Better than all measures (96)
The speaker spends a lot of the end of the poem telling us why the skylark's song is awesome, and human art and culture are comparatively lame. We hate to say it, but it looks like the speaker of this poem is jealous of a bird. He thinks the song he's hearing right now is better that any music any human has ever created.
The world should listen then, as I am listening now. (105)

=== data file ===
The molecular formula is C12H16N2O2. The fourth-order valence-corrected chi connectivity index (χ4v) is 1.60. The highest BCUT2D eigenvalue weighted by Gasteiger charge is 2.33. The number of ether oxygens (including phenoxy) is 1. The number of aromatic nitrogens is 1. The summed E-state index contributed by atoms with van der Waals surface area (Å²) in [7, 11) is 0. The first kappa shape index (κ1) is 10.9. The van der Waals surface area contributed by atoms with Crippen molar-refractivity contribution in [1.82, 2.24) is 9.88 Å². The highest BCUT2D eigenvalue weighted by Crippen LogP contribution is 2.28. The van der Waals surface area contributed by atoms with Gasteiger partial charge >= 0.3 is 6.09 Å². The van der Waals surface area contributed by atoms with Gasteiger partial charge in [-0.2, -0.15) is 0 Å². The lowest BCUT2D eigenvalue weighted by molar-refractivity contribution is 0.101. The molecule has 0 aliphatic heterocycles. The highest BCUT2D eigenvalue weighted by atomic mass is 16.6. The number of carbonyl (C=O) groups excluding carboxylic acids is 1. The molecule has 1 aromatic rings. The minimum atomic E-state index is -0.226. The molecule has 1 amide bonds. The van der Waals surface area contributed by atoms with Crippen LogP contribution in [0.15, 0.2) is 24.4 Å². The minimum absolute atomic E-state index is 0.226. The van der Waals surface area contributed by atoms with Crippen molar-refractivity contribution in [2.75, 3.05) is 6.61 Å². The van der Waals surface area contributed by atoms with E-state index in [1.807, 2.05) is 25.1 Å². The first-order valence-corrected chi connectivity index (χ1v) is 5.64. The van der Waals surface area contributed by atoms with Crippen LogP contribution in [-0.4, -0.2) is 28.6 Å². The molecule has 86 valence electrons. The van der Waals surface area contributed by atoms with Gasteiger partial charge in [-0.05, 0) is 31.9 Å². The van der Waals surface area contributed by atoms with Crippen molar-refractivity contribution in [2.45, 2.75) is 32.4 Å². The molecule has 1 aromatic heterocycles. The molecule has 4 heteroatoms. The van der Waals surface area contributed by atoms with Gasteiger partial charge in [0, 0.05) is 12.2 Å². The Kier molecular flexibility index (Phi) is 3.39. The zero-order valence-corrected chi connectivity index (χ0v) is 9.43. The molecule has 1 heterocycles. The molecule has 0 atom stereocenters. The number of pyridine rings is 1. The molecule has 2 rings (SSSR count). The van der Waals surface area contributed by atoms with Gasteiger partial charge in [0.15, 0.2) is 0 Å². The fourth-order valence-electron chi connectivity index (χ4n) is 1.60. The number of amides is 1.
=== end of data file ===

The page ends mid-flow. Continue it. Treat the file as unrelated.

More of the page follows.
This is the final line, and the speaker finally comes out and tells us exactly what he wants. After all those lines he lets us know what it is about the bird that makes him so obsessed. He wants the bird's natural artistic power. The bird's song flows out of him naturally, without planning or worrying or rough drafts or anything like that. It's that pure instinct that allows him to captivate his listener completely. That's what the speaker wants to do, but knows he will never be able to. Poor guy…